During the CES demo, CEO Huynh also demoed the Personal Robot’s abilities as a retail assistant. That’s very similar to the hardware store robot OSHbot that I wrote about last month. Robotbase’s robot is able to understand a customer question, provide an answer, and lead the customer to the location of the desired shopping item if needed (just like OSHbot). It strikes me that this retail use case might be an easier one to succeed at than the broader personal assistant use case. In a retail setting, the robot knows that the vast majority of questions will be about store merchandise. A personal home robot, on the other hand, will need to be able to anticipate and correctly react to a whole host of possible topics and conversational items.

Both Jibo and Robotbase’s Personal Robot promise a lot and they’re both still under development. In the CES demo, Huynh talks about the company’s deep learning algorithms. In fact, it’s this software technology that Huynh lauds as Robotbase’s most significant achievement. These algorithms are intended to give the Personal Robot the ability to get smarter over time based on interactions (unsupervised learning).

I like the concept of Robotbase’s Personal Robot and hope to see the company succeed. It does seem to me that delivering fully on the demonstrated robot capabilities will be tough. In the demo videos, the Personal Robot speaks with a human voice, using natural intonation. It even reads a child’s story, stressing the right words and giving the story emotion by using its voice. Mimicking this type of human intonation is surprisingly difficult for an automated text-to-speech program. It might work marginally well for canned responses, but it would be hard to accomplish for output that’s variable and created on the fly.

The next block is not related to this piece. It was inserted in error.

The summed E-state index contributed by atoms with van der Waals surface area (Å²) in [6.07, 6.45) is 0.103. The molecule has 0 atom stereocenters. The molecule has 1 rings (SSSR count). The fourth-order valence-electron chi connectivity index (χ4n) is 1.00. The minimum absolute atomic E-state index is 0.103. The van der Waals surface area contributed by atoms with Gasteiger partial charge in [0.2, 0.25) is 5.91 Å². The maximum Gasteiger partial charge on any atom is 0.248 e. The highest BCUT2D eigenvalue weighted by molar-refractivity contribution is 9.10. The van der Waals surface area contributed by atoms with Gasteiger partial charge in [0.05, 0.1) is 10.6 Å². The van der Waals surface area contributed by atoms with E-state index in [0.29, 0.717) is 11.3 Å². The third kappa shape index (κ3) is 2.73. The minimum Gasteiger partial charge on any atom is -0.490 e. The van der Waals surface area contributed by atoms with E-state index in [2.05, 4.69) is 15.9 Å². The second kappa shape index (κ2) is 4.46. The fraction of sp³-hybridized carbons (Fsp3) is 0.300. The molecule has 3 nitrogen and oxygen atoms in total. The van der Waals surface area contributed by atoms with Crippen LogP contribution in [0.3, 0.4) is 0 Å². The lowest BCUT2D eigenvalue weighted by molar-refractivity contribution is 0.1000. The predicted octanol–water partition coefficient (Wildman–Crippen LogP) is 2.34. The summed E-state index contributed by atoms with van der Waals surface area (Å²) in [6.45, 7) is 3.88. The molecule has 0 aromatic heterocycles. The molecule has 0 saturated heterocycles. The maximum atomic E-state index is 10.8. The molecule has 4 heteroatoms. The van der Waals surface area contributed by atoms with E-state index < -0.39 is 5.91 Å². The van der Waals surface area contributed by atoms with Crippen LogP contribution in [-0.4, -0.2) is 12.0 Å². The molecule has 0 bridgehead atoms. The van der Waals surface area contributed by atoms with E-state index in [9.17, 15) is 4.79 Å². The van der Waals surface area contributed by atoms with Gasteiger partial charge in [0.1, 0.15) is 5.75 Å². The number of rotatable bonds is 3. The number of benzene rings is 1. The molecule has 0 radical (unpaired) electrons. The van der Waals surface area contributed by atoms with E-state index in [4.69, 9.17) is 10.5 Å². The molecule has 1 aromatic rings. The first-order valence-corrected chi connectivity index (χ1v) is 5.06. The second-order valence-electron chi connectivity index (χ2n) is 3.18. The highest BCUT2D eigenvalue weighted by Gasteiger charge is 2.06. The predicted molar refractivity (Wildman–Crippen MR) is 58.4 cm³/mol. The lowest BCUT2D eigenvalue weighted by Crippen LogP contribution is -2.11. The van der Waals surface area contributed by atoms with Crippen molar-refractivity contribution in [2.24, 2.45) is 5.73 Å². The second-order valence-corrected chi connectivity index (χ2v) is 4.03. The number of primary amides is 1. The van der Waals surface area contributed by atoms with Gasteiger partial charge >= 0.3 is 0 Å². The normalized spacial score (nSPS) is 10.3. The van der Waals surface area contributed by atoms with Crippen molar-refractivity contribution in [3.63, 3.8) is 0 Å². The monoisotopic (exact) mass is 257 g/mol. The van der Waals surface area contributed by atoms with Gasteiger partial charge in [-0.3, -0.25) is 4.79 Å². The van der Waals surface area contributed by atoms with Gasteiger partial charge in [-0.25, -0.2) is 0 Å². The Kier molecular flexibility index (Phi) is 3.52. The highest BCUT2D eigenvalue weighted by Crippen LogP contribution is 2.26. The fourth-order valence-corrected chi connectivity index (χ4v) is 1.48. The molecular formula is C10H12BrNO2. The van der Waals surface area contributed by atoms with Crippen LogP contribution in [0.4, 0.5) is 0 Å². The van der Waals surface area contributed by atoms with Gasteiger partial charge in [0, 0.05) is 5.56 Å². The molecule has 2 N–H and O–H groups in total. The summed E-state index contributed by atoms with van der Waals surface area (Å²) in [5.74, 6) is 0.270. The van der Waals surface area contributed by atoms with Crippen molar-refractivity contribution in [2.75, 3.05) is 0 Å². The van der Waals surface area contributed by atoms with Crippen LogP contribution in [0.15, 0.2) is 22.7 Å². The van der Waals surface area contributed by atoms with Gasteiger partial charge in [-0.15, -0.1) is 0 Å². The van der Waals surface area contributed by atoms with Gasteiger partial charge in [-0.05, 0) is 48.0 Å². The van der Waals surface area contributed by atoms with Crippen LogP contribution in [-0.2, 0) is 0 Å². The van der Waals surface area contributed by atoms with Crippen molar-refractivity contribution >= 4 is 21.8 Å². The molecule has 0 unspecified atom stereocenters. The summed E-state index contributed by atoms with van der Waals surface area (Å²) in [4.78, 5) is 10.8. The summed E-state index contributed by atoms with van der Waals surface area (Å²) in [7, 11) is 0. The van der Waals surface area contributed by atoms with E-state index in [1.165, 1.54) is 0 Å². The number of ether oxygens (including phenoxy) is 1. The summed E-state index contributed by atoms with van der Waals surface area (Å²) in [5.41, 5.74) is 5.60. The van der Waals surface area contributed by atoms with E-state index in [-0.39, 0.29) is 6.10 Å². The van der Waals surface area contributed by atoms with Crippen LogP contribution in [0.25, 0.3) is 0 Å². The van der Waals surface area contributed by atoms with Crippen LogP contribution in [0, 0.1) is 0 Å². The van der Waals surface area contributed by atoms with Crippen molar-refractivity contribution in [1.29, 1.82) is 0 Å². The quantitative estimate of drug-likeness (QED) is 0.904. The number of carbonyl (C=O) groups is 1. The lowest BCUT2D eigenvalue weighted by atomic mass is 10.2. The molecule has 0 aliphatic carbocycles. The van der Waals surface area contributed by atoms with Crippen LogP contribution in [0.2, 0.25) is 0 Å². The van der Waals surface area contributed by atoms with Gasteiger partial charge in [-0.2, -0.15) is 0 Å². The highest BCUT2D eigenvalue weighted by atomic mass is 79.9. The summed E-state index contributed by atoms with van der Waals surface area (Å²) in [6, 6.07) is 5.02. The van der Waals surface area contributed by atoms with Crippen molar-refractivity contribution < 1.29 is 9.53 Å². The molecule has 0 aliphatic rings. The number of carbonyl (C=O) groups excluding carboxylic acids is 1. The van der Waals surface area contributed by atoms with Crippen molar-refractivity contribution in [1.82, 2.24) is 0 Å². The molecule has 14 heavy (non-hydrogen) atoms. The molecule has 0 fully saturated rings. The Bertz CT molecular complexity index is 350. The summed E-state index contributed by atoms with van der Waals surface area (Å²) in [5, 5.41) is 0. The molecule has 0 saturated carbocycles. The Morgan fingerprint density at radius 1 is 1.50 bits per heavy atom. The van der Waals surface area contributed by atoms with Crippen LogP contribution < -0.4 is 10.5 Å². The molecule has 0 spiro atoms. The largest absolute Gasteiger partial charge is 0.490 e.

A Personal Robot that follows us around everywhere we go in our home would also need to be sensitive to the context we’re in at any given time. It would need to have a good sense for when we want to be interrupted with information and when we don’t. Even in the Kickstarter video, I get the sense that the Personal Robot could become annoying. If it’s with me in the kitchen, I don’t want it bugging me every couple of minutes asking if I need help with a recipe. I also don’t necessarily want it waking me up or making assumptions about how I slept. And I’m not sure I want it ordering lunch for me without checking to see what I want first, even if it knows what I usually get.

I’m assuming you can control these behaviors and that the robot will get to know your preferences over time. But getting all that right in the software is bound to be a challenge. I have confidence that at some point in the future, the vision of truly effective, unobtrusively helpful personal robots will be a reality. Let’s hope that future is right around the corner.

Tips for Evaluating Intelligent Assistants for Your Business

Today the team at Opus Research published my article “Lessons from Shopping for Intelligent Assistants.” In the article, I recount my recent experiences assisting an online retail business with an evaluation of commercial virtual assistant solutions.

Screen shot 2015-01-08 at 6.49.33 PMI learned a lot during the evaluation process. One of the lessons was that there is great technology in the marketplace today that can really help a business manage their incoming inquiries. In the case of the business I was helping, their incoming inquiries were originating primarily from resellers and sales representatives and were expected to increase in volume due to expansion plans.